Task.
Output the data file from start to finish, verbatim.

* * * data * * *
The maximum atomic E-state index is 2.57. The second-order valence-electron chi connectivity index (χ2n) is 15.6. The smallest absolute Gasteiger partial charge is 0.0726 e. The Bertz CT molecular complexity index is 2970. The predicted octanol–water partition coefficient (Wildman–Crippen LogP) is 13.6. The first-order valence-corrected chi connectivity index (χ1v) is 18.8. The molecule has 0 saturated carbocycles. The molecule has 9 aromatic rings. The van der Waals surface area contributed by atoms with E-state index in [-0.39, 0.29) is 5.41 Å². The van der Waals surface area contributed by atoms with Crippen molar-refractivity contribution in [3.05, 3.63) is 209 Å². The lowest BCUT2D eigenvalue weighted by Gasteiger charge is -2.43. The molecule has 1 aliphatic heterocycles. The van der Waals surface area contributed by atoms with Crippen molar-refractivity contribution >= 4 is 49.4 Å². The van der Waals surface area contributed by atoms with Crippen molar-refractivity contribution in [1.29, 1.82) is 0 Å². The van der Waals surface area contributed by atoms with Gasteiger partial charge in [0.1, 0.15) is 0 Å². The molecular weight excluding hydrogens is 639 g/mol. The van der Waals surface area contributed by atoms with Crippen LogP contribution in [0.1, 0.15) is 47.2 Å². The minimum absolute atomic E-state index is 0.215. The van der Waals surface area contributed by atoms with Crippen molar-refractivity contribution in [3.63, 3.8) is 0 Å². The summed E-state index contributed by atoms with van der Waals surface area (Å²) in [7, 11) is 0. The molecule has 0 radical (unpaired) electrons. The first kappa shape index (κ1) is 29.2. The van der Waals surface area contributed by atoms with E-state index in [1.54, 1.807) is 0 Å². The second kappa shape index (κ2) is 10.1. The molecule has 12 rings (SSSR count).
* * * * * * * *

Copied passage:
The maximum atomic E-state index is 2.57. The second-order valence-electron chi connectivity index (χ2n) is 15.6. The smallest absolute Gasteiger partial charge is 0.0726 e. The Bertz CT molecular complexity index is 2970. The predicted octanol–water partition coefficient (Wildman–Crippen LogP) is 13.6. The first-order valence-corrected chi connectivity index (χ1v) is 18.8. The molecule has 0 saturated carbocycles. The molecule has 9 aromatic rings. The van der Waals surface area contributed by atoms with E-state index in [-0.39, 0.29) is 5.41 Å². The van der Waals surface area contributed by atoms with Crippen molar-refractivity contribution in [3.05, 3.63) is 209 Å². The lowest BCUT2D eigenvalue weighted by Gasteiger charge is -2.43. The molecule has 1 aliphatic heterocycles. The van der Waals surface area contributed by atoms with Crippen molar-refractivity contribution >= 4 is 49.4 Å². The van der Waals surface area contributed by atoms with Crippen molar-refractivity contribution in [1.29, 1.82) is 0 Å². The van der Waals surface area contributed by atoms with Gasteiger partial charge in [0.1, 0.15) is 0 Å². The molecular weight excluding hydrogens is 639 g/mol. The van der Waals surface area contributed by atoms with Crippen LogP contribution in [0.1, 0.15) is 47.2 Å². The minimum absolute atomic E-state index is 0.215. The van der Waals surface area contributed by atoms with Crippen molar-refractivity contribution in [3.63, 3.8) is 0 Å². The summed E-state index contributed by atoms with van der Waals surface area (Å²) in [7, 11) is 0. The molecule has 0 radical (unpaired) electrons. The first kappa shape index (κ1) is 29.2. The van der Waals surface area contributed by atoms with E-state index in [1.54, 1.807) is 0 Å². The second kappa shape index (κ2) is 10.1. The molecule has 12 rings (SSSR count).